Is restaurant crowdfunding immune to the COVID-19 pandemic?

Yun Yang, Yoon Koh

Research output: Journal article publicationJournal articleAcademic researchpeer-review

14 Citations (Scopus)


Purpose: In 2020, the COVID-19 pandemic had a devastating impact on global health care and the economy. The restaurant industry has been especially hit hard by the statewide “stay-at-home” orders. To get back on track, many of these businesses need capital. A new and effective form of fundraising for business startups is crowdfunding (CF). However, there has been little research on the pandemic impact on CF. This study aims to fill this gap by investigating the pandemic-related impact on restaurant CF. 

Design/methodology/approach: This study extracted all 2,686 restaurant CF projects in the USA from the Kickstarter platform from April 2010 to January 2021. By conducting descriptive analyses and multiple logistic regression models, this study examined the pandemic impact on CF success. 

Findings: This study finds that, while controlling the effects of other determinants, businesses in the midst of the pandemic are more likely to be successfully funded than businesses unaffected by the pandemic. Findings also reveal that restaurant startups lowered their funding goals and posted more updates/comments/pledge levels during the pandemic, which made projects more likely to be selected as a “Project We Love” and increased the odds of funding success. However, mentioning COVID-19-related information or locating projects in “red zones” are not found to have any significant direct or moderating impact on the funding success.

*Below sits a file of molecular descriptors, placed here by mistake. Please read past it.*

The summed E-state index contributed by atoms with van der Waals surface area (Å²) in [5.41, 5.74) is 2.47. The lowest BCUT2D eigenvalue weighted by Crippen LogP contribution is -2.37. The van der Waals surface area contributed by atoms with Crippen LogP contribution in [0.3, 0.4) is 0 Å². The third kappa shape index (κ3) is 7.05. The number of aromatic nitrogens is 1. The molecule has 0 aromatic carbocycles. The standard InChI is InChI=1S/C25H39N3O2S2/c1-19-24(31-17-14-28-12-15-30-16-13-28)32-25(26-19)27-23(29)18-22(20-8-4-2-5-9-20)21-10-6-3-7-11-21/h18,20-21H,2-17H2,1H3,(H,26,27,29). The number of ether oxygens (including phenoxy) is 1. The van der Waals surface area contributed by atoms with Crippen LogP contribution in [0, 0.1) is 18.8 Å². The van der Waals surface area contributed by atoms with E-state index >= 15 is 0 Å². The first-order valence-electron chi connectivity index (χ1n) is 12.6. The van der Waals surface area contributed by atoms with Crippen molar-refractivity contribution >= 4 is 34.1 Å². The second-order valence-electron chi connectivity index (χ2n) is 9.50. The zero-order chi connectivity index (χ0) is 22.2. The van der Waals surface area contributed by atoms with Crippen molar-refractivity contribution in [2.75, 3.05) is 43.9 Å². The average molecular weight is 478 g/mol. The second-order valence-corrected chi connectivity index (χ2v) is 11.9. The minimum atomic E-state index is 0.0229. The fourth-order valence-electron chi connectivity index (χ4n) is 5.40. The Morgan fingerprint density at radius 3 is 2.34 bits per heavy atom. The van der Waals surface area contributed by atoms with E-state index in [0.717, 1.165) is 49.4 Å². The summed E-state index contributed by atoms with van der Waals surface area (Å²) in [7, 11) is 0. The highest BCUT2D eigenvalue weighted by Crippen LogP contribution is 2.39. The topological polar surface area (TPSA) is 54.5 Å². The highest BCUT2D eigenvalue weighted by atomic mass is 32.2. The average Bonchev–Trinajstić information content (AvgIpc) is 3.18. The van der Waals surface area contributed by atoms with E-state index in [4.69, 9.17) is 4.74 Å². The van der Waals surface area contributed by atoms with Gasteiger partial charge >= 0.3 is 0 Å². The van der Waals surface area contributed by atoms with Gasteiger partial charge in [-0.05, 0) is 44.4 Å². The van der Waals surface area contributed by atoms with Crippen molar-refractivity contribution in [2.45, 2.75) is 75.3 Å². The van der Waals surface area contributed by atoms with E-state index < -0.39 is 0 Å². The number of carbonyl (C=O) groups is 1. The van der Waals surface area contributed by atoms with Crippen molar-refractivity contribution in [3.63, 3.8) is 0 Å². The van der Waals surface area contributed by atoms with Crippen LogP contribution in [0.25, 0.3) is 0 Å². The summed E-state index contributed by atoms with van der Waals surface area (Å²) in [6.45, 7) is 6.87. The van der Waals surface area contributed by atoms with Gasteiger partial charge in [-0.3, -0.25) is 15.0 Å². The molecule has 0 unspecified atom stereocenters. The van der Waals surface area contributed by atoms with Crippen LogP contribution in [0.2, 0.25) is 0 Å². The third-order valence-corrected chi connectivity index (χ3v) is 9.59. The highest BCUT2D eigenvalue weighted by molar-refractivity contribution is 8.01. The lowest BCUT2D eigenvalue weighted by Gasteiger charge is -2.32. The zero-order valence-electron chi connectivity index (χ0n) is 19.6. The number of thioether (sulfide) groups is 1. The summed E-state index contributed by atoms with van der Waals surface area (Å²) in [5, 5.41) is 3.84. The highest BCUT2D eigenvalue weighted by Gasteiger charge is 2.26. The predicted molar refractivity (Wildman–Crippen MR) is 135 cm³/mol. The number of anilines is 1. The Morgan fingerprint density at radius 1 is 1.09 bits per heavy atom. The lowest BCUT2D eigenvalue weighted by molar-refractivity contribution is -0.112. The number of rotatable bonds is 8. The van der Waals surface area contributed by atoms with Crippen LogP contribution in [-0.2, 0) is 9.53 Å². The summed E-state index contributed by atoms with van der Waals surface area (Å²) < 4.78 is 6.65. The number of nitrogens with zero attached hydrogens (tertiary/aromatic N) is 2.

Research limitations/implications: This study pioneers the research topic restaurant CF and attempts to raise the research attention of small- and medium-sized enterprises and entrepreneurial financing. Using quantitative methods, it provides a new perspective on pandemic-impact research. Social exchange theory is extended to the context of reward-based CF under crisis. Finally, to the best of the authors’ knowledge, this is the first investigation of the possible moderating effect of project location on the relationship between restaurant CF characteristics and success. Practical implications: The findings of this study suggest restaurateurs to be confident about the fundraising of their startup business through reward-based CF, even when located within so-called pandemic red zones, and perform appropriate communication strategies while using the reward-based CF. 

Originality/value: This study is one of the earliest to examine the main and moderating effects of the pandemic-related factors on business CF in the hospitality realm. The findings are reference for researchers and restaurateurs on fundraising in a crisis context.

Original languageEnglish
Pages (from-to)1353-1373
Number of pages21
JournalInternational Journal of Contemporary Hospitality Management
Issue number4
Early online date10 Jan 2022
Publication statusPublished - 11 Mar 2022
Externally publishedYes


  • COVID-19
  • Crowdfunding
  • Crowdfunding success
  • Pandemic
  • Red zone
  • Restaurant

ASJC Scopus subject areas

  • Tourism, Leisure and Hospitality Management


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